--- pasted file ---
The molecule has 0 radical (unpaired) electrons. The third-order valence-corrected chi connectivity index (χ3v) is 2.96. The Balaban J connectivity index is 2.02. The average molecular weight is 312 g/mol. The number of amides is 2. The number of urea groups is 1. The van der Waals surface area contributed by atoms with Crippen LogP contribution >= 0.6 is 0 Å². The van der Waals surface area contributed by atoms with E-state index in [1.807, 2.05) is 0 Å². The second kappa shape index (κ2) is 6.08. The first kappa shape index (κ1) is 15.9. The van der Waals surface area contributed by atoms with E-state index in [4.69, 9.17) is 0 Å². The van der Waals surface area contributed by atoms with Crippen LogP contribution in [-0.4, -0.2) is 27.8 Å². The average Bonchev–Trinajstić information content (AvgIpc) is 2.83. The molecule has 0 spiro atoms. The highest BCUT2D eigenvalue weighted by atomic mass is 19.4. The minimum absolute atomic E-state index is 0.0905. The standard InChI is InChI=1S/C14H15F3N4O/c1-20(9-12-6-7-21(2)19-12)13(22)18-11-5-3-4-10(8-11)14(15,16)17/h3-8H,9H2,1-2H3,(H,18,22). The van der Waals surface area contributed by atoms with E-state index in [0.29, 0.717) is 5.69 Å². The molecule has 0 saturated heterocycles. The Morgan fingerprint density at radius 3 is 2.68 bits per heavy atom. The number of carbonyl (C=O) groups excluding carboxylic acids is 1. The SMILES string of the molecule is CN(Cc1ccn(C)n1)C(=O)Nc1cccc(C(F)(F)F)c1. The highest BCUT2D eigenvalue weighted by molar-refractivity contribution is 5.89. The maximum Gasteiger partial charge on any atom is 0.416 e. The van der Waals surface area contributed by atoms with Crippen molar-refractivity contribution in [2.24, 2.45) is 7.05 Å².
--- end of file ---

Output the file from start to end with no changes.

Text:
The molecule has 0 radical (unpaired) electrons. The third-order valence-corrected chi connectivity index (χ3v) is 2.96. The Balaban J connectivity index is 2.02. The average molecular weight is 312 g/mol. The number of amides is 2. The number of urea groups is 1. The van der Waals surface area contributed by atoms with Crippen LogP contribution >= 0.6 is 0 Å². The van der Waals surface area contributed by atoms with E-state index in [1.807, 2.05) is 0 Å². The second kappa shape index (κ2) is 6.08. The first kappa shape index (κ1) is 15.9. The van der Waals surface area contributed by atoms with E-state index in [4.69, 9.17) is 0 Å². The van der Waals surface area contributed by atoms with Crippen LogP contribution in [-0.4, -0.2) is 27.8 Å². The average Bonchev–Trinajstić information content (AvgIpc) is 2.83. The molecule has 0 spiro atoms. The highest BCUT2D eigenvalue weighted by atomic mass is 19.4. The minimum absolute atomic E-state index is 0.0905. The standard InChI is InChI=1S/C14H15F3N4O/c1-20(9-12-6-7-21(2)19-12)13(22)18-11-5-3-4-10(8-11)14(15,16)17/h3-8H,9H2,1-2H3,(H,18,22). The van der Waals surface area contributed by atoms with E-state index in [0.29, 0.717) is 5.69 Å². The molecule has 0 saturated heterocycles. The Morgan fingerprint density at radius 3 is 2.68 bits per heavy atom. The number of carbonyl (C=O) groups excluding carboxylic acids is 1. The SMILES string of the molecule is CN(Cc1ccn(C)n1)C(=O)Nc1cccc(C(F)(F)F)c1. The highest BCUT2D eigenvalue weighted by molar-refractivity contribution is 5.89. The maximum Gasteiger partial charge on any atom is 0.416 e. The van der Waals surface area contributed by atoms with Crippen molar-refractivity contribution in [2.24, 2.45) is 7.05 Å².